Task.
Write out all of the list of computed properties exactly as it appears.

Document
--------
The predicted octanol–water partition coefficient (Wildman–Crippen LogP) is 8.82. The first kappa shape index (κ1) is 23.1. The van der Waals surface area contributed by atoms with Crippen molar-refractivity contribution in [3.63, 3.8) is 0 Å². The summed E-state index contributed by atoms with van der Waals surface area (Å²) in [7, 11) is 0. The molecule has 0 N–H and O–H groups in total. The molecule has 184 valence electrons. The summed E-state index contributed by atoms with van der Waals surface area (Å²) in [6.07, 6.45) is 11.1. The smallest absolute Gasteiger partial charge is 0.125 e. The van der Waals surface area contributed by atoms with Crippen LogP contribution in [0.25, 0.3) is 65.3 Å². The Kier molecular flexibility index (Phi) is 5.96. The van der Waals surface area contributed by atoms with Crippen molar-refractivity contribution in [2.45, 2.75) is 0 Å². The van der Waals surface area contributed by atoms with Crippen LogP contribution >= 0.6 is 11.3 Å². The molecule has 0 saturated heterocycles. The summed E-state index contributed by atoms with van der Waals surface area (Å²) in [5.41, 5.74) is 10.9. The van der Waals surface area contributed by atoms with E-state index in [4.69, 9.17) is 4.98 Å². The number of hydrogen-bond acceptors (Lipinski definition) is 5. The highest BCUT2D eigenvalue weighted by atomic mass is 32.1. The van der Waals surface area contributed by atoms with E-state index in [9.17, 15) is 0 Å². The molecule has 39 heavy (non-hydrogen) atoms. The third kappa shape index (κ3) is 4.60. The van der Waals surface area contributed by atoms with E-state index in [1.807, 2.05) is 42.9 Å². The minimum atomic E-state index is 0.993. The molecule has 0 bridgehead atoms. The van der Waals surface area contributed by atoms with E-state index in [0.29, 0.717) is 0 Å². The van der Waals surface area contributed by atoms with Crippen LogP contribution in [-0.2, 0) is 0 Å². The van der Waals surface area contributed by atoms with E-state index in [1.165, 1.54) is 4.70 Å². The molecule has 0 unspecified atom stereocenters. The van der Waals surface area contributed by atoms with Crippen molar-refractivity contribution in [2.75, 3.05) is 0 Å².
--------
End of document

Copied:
The predicted octanol–water partition coefficient (Wildman–Crippen LogP) is 8.82. The first kappa shape index (κ1) is 23.1. The van der Waals surface area contributed by atoms with Crippen molar-refractivity contribution in [3.63, 3.8) is 0 Å². The summed E-state index contributed by atoms with van der Waals surface area (Å²) in [7, 11) is 0. The molecule has 0 N–H and O–H groups in total. The molecule has 184 valence electrons. The summed E-state index contributed by atoms with van der Waals surface area (Å²) in [6.07, 6.45) is 11.1. The smallest absolute Gasteiger partial charge is 0.125 e. The van der Waals surface area contributed by atoms with Crippen LogP contribution in [0.25, 0.3) is 65.3 Å². The Kier molecular flexibility index (Phi) is 5.96. The van der Waals surface area contributed by atoms with Crippen molar-refractivity contribution in [2.45, 2.75) is 0 Å². The van der Waals surface area contributed by atoms with Crippen LogP contribution >= 0.6 is 11.3 Å². The molecule has 0 saturated heterocycles. The summed E-state index contributed by atoms with van der Waals surface area (Å²) in [5.41, 5.74) is 10.9. The van der Waals surface area contributed by atoms with E-state index in [4.69, 9.17) is 4.98 Å². The number of hydrogen-bond acceptors (Lipinski definition) is 5. The highest BCUT2D eigenvalue weighted by atomic mass is 32.1. The van der Waals surface area contributed by atoms with E-state index in [9.17, 15) is 0 Å². The molecule has 39 heavy (non-hydrogen) atoms. The third kappa shape index (κ3) is 4.60. The van der Waals surface area contributed by atoms with E-state index in [1.807, 2.05) is 42.9 Å². The minimum atomic E-state index is 0.993. The molecule has 0 bridgehead atoms. The van der Waals surface area contributed by atoms with E-state index in [0.29, 0.717) is 0 Å². The van der Waals surface area contributed by atoms with Crippen LogP contribution in [-0.2, 0) is 0 Å². The van der Waals surface area contributed by atoms with E-state index in [1.165, 1.54) is 4.70 Å². The molecule has 0 unspecified atom stereocenters. The van der Waals surface area contributed by atoms with Crippen molar-refractivity contribution in [2.75, 3.05) is 0 Å².